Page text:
New Year's resolutions: Most want to change their diet and do more sport, but too often it happens that the good resolutions are thrown overboard as early as mid-January. Why is it that so many people fail in their endeavors?

I fear that many people sometimes approach such a project too unprepared. “Getting used to” or “getting used to” something means implementing a new blueprint in our brain. And every new building requires preparation, planning and the provision of resources.

If you want to get used to something new, then you basically set yourself up to learn something new. Put simply, your brain has to put together a kind of team of brain cells in order to be able to carry out the desired new behavior.

For example, if you want to learn how to start a car with a clutch, a chain of reactions is activated in the brain in which one brain cell informs all other brain cells necessary for this action. This means that the entire network responsible for this is activated.

The first time it is probably a bit slow and bumpy - as we know it from everyday team building processes. But little by little, the team members learn to coordinate and react to each other more and more. The connection with each other is getting stronger and stronger.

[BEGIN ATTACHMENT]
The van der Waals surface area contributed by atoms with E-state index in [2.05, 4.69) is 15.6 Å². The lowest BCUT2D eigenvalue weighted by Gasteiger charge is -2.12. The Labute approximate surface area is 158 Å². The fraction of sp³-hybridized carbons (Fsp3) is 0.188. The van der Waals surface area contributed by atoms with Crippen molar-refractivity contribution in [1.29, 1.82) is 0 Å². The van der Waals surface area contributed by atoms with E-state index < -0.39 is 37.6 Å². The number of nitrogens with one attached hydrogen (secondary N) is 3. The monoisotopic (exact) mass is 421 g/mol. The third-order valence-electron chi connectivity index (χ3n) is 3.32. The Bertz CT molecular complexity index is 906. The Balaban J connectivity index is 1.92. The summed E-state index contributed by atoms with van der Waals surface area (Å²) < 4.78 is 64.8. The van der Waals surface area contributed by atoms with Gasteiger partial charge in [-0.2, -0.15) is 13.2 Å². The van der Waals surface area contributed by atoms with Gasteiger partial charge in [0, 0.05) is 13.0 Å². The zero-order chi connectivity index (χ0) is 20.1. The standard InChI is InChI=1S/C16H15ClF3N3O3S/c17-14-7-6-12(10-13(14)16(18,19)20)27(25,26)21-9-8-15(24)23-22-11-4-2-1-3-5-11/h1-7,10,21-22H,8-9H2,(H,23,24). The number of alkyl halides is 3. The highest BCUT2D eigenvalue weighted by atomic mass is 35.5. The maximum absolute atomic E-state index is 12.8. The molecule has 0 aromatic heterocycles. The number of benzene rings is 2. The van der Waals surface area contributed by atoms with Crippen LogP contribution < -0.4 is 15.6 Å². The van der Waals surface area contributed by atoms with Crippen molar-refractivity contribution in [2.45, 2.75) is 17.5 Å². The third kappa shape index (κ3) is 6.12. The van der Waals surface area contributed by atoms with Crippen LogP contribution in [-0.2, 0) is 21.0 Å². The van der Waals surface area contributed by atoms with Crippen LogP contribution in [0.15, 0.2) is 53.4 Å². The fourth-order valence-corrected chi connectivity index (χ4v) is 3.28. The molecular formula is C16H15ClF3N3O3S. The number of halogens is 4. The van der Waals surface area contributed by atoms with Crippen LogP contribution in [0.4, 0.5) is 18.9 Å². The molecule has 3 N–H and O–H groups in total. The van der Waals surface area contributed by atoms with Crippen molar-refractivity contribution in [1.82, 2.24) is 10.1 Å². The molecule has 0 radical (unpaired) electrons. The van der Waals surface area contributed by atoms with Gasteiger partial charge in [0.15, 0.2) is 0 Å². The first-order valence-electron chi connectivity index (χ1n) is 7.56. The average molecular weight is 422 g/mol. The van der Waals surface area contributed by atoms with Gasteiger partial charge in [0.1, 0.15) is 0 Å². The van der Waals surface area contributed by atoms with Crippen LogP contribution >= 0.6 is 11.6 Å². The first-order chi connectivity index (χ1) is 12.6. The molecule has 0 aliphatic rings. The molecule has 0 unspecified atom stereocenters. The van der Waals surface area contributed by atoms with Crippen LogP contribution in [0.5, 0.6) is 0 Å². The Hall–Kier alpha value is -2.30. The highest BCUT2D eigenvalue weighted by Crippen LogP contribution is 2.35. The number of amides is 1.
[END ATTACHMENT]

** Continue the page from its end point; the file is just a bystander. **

This can be illustrated by a comparison with the first steps through a cornfield. At first it is tedious to have to work your way through such a field. But if you go this way again the next day, you may recognize your route from the previous day by means of signs, such as a few kinked stalks. If you walk this path every day from now on, a well-trodden path will emerge in this field by the time of harvest, which you can walk effortlessly without thinking much.

And this is how habits arise. With many, many repetitions, something like a “highway in the brain” forms. Leaving this well-trodden path and reorienting yourself requires strength, energy, concentration and is time-consuming. Everyone who got into a car with an automatic gearbox for the first time in years has experienced this. Depending on the background of your experience, it can take different lengths of time until you no longer step into the void with your left foot.

For us at myBioma, health begins in the gut and the basis for this lies in nutrition and a healthy lifestyle. How do we manage to integrate really healthy eating and living habits into our everyday life and to stay on the ball?